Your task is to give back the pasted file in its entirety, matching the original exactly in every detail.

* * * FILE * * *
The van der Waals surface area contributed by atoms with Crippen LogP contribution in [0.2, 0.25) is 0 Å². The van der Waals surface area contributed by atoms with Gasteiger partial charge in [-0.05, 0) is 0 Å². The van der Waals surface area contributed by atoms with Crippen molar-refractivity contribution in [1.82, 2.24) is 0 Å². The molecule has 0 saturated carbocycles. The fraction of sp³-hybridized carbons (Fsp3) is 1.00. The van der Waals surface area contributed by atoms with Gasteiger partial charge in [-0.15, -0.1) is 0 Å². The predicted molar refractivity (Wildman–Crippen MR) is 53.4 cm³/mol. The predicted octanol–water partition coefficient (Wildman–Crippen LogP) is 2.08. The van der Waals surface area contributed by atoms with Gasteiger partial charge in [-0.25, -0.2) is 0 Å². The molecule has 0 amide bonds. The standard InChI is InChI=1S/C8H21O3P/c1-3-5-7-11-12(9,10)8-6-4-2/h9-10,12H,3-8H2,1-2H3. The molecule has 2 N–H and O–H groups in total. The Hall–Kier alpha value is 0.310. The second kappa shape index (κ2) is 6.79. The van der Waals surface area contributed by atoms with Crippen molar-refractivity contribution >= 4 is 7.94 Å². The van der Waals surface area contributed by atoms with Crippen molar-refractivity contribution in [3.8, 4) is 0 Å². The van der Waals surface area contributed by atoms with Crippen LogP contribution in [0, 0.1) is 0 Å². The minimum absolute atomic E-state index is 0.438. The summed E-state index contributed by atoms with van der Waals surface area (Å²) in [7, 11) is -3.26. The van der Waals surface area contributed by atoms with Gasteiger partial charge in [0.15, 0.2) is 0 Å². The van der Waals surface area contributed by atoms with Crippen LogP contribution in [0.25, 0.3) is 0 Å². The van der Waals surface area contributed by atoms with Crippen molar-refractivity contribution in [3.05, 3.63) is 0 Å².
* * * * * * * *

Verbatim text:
The van der Waals surface area contributed by atoms with Crippen LogP contribution in [0.2, 0.25) is 0 Å². The van der Waals surface area contributed by atoms with Gasteiger partial charge in [-0.05, 0) is 0 Å². The van der Waals surface area contributed by atoms with Crippen molar-refractivity contribution in [1.82, 2.24) is 0 Å². The molecule has 0 saturated carbocycles. The fraction of sp³-hybridized carbons (Fsp3) is 1.00. The van der Waals surface area contributed by atoms with Gasteiger partial charge in [-0.15, -0.1) is 0 Å². The predicted molar refractivity (Wildman–Crippen MR) is 53.4 cm³/mol. The predicted octanol–water partition coefficient (Wildman–Crippen LogP) is 2.08. The van der Waals surface area contributed by atoms with Gasteiger partial charge in [-0.25, -0.2) is 0 Å². The molecule has 0 amide bonds. The standard InChI is InChI=1S/C8H21O3P/c1-3-5-7-11-12(9,10)8-6-4-2/h9-10,12H,3-8H2,1-2H3. The molecule has 2 N–H and O–H groups in total. The Hall–Kier alpha value is 0.310. The second kappa shape index (κ2) is 6.79. The van der Waals surface area contributed by atoms with Crippen molar-refractivity contribution >= 4 is 7.94 Å². The van der Waals surface area contributed by atoms with Crippen molar-refractivity contribution in [3.8, 4) is 0 Å². The van der Waals surface area contributed by atoms with Crippen LogP contribution in [0, 0.1) is 0 Å². The minimum absolute atomic E-state index is 0.438. The summed E-state index contributed by atoms with van der Waals surface area (Å²) in [7, 11) is -3.26. The van der Waals surface area contributed by atoms with Gasteiger partial charge in [0.15, 0.2) is 0 Å². The van der Waals surface area contributed by atoms with Crippen LogP contribution in [0.25, 0.3) is 0 Å². The van der Waals surface area contributed by atoms with Crippen molar-refractivity contribution in [3.05, 3.63) is 0 Å².